Julia Rommel


178 Norfolk Street
New York
Lower East Side
Jan 30th — Mar 6th

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At nearly seven feet across, Life Boat (2021) is the largest painting in “Uncle,” Julia Rommel’s fifth solo exhibition at Bureau. A peach and red strip across the bottom left echoes a red and peach strip across the top right, as if the canvas were an unfolded triangle. Textured patches on the lateral sides of the work recall paint smudged when not quite dry. The painting makes no attempt to hide the process of its making: stuttering staples pin patches of canvas together, including one blue triangle that sticks out from the rest of the composition. Elsewhere, a thin passage of neon orange slices upward between one piece of untreated canvas and a large blue rectangle, before curling around the edge of the painting.

Rommel’s balancing of texture and color reverberate across the other, more intimately-scaled works on view. New Grip (2022), the subdued painting that opens the show, is rendered in a single color. Raised lines thread under the paint like veins, softening its forest green hue. Though Rommel’s monochromatic treatment in a few works explores texture and variability, such as the scumbling strokes of Left Field or the delirious red of Red Nude (2021), she is clearly also interested in the clash or compatibility of different colors. Forgiveness resembles a seascape seen through a filter, while in the tricolored China Chalet (2021), a glossy, creamy vanilla bean yellow slightly obscures a popsicle red, recalling the decor of the titular restaurant and nightclub. These two tones have the curious optical effect of making it difficult to tell if a third stripe is white or pink.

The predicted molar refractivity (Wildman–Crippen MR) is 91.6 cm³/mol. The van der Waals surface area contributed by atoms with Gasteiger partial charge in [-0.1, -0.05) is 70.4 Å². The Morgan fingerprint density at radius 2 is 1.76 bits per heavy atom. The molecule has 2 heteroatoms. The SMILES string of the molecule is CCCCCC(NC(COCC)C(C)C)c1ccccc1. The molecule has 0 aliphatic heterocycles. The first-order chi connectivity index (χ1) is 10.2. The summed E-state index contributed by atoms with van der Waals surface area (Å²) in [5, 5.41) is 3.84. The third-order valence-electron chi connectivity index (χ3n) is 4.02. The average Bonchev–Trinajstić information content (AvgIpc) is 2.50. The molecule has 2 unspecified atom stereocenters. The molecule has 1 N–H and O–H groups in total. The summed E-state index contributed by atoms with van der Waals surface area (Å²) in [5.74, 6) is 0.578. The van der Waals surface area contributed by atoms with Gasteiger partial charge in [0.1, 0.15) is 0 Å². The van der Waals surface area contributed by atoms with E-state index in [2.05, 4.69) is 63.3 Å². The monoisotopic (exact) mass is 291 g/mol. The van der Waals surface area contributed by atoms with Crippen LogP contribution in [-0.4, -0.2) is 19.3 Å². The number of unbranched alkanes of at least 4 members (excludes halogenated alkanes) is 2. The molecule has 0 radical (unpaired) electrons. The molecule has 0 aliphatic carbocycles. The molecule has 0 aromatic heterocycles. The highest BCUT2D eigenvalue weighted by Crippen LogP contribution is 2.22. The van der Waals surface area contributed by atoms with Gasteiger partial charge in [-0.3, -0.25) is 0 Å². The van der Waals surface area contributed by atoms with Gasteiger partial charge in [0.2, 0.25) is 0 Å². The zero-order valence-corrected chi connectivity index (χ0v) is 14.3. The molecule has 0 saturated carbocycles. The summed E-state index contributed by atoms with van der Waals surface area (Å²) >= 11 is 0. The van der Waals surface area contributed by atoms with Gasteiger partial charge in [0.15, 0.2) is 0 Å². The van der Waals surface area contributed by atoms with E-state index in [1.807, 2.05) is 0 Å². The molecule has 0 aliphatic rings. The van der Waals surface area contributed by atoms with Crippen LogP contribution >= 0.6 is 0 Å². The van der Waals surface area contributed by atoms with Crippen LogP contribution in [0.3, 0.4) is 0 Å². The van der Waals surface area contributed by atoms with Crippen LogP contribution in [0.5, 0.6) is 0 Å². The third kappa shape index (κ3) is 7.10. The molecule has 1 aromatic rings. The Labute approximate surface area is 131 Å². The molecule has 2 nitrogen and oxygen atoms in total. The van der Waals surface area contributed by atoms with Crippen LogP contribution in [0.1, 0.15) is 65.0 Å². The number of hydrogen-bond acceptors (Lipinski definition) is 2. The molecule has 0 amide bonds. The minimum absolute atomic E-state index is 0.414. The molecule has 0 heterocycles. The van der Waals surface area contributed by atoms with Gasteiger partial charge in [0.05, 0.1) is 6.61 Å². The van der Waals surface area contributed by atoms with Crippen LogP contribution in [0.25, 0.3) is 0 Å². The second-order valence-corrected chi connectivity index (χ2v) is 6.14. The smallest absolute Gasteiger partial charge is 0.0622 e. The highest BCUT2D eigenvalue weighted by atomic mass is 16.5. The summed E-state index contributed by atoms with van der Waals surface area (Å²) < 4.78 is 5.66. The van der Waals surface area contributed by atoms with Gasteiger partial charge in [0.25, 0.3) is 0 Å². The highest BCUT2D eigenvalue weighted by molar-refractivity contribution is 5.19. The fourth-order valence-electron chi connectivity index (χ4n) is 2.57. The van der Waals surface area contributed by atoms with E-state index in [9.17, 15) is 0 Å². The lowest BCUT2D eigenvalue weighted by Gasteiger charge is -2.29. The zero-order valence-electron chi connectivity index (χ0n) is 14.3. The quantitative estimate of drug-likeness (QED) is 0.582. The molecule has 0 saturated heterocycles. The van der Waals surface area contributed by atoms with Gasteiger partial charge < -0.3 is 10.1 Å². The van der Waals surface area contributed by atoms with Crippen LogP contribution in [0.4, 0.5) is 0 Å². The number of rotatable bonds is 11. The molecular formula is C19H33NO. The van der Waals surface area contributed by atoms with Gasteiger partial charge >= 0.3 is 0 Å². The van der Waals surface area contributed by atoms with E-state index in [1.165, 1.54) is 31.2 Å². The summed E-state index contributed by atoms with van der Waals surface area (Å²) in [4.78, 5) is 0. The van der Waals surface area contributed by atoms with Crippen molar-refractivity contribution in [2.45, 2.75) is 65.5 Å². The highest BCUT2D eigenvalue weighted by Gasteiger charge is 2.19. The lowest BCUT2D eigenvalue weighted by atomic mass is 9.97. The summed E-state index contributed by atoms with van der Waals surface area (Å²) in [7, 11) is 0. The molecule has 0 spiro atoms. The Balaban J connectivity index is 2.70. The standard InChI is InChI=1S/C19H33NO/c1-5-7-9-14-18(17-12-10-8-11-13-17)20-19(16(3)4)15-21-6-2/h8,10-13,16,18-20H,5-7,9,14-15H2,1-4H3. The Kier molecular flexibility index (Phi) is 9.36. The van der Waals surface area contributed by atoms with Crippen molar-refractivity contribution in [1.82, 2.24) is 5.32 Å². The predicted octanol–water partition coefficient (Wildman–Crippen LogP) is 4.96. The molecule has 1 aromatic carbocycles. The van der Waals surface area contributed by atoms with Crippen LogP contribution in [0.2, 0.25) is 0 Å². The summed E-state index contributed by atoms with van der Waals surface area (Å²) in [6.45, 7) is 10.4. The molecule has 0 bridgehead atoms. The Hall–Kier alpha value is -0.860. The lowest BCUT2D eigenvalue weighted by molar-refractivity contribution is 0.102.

The arrangement of the works, too, seemed to have been designed with the interplay of color and texture in mind. The raised lines of the monochromatic painting New Grip, for instance, echo the trimming of the bare wall beside it. Purp (2021), meanwhile, is nestled in a nook of white-washed brick; a line in the painting which divides a sea of purple from a neon aligns with the mortar of the wall on which it hangs. Anchored by the fittingly titled Life Boat (2021), the experience of “Uncle” is like a cruise through an environment in which art and architecture are in perfect harmony. —Lisa Yin Zhang

Julia Rommel, Left Field, 2021, Oil on linen, 37 ½ × 66 ¼ inches. Courtesy of the artist and Bureau, New York. Photography by Dario Lasagni.